Turkey orders arrest of nearly 200 people over suspected Gulen ties
Turkey ordered the arrest of 192 people over suspected links to the network of the U.S.-based Muslim cleric accused of orchestrating an attempted coup in 2016, the Hurriyet newspaper reported on Tuesday.
Police operations targeting the followers of Fethullah Gulen have been carried out regularly since the failed coup and have recently gained momentum. Authorities in Istanbul and Adana ordered the arrest of more than 100 military suspects last week.
The Ankara chief prosecutor's office said it ordered the arrest of 50 military suspects - 3 lieutenants and 47 sergeants - as well as 55 people accused of using the ByLock messaging app, the newspaper reported.
Turkey outlawed ByLock in the aftermath of the failed putsch, saying followers of Gulen used it to communicate on the night of July 15, 2016, when a group of rogue soldiers attempted to overthrow the government, killing some 250 people.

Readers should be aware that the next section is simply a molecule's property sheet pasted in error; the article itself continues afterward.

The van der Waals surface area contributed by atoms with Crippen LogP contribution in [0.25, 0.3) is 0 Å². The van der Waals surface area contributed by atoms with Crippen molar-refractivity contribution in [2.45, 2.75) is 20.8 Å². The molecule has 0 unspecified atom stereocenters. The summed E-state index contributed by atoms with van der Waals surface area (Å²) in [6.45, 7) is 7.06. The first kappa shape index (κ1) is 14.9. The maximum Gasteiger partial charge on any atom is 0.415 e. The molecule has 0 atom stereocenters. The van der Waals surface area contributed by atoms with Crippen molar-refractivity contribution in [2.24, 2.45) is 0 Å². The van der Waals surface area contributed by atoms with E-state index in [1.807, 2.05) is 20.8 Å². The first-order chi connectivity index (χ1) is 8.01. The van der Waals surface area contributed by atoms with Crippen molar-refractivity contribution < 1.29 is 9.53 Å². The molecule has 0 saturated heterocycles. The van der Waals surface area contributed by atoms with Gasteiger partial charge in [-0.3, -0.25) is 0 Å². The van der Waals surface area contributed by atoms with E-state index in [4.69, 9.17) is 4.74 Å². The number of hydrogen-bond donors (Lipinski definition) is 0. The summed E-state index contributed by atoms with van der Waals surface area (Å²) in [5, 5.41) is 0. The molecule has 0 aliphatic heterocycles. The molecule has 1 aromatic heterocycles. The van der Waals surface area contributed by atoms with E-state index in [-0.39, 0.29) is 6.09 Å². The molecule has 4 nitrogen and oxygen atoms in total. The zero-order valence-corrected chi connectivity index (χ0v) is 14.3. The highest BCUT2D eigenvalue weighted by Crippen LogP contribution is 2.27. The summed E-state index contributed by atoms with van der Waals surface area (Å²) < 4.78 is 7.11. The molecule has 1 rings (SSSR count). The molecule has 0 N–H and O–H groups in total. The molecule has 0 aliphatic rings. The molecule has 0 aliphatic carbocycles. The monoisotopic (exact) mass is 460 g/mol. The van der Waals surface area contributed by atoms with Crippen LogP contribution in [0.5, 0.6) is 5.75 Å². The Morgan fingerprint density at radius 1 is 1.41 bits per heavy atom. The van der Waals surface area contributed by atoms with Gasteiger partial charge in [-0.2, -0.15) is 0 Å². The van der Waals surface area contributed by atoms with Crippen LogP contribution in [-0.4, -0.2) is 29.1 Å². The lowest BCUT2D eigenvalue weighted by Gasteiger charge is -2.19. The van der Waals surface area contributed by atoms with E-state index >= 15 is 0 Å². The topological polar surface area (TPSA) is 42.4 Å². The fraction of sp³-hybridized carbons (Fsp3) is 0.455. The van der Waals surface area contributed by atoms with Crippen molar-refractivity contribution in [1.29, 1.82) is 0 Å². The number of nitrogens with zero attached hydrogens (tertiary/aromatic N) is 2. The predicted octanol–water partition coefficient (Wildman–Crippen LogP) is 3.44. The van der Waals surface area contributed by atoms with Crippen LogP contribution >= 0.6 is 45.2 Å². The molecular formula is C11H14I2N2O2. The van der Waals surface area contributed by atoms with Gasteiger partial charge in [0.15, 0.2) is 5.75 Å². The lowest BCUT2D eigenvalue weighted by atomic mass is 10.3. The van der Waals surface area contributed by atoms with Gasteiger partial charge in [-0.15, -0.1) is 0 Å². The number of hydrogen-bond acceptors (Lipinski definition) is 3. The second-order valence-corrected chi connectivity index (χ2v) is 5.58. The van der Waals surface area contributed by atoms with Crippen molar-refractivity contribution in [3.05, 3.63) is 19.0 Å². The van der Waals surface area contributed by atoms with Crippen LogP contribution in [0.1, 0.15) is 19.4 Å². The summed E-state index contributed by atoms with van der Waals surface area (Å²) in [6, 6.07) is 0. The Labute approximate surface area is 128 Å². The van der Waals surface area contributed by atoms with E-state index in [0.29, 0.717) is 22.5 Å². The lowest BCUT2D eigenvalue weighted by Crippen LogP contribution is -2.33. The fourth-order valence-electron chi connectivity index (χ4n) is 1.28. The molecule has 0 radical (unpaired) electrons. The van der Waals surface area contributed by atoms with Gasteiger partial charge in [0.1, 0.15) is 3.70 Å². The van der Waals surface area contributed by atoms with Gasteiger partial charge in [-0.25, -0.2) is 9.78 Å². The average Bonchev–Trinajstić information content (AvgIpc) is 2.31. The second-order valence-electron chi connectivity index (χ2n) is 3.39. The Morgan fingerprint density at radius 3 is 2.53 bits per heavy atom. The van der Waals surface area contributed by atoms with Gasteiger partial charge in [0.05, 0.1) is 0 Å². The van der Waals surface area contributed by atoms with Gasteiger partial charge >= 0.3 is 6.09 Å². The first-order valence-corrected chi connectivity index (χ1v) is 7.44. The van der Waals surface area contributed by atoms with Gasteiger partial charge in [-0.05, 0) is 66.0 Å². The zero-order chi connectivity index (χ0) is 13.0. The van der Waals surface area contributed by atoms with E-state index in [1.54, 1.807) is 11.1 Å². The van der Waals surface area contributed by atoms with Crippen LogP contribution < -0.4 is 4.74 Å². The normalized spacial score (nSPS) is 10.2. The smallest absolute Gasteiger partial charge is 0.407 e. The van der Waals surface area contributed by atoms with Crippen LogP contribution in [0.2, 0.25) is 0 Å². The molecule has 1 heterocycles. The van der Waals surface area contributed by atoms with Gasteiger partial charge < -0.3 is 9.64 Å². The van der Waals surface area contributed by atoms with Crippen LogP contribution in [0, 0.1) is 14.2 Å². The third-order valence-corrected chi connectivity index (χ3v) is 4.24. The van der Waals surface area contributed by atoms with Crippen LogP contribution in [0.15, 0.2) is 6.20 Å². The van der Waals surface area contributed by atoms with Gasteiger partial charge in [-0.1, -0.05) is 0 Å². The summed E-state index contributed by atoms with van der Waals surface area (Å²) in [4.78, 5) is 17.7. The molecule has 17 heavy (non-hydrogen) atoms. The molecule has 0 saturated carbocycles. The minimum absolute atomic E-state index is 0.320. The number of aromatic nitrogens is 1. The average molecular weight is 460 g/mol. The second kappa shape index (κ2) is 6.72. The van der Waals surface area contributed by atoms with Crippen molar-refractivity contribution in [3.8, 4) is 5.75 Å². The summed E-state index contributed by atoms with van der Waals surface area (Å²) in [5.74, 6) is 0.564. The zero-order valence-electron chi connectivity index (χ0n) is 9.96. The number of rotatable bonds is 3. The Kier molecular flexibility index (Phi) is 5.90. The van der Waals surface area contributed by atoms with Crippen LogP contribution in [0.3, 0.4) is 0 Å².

Gulen, a former ally of Turkish President Tayyip Erdogan who has lived in self-imposed exile in the United States since 1999, has denied the charges and condemned the coup.
The prosecutor's office in the central province of Konya ordered the detention of 50 people, including military personnel and their contacts in the Gulen network, the newspaper said.
The prosecutor's offices of two other provinces, Mugla and Kocaeli, ordered the detention of 15 and 22 military personnel respectively.
More than 77,000 people have been jailed pending trial, while 150,000 civil servants, military personnel and others have been sacked or suspended from their jobs as part of the post-coup purges.
Rights groups and Turkey's Western allies have voiced concerns over the crackdown, saying President Tayyip Erdogan has used the abortive coup as a pretext to quash dissent. The government has said the security measures were necessary due to the gravity of the threat Turkey faces.
(Top image: In this file photo taken on July 18, 2016, Turkish cleric and opponent to the Erdogan regime Fethullah Gulen poses at his residence in Saylorsburg, Pennsylvania, U.S. /VCG Photo)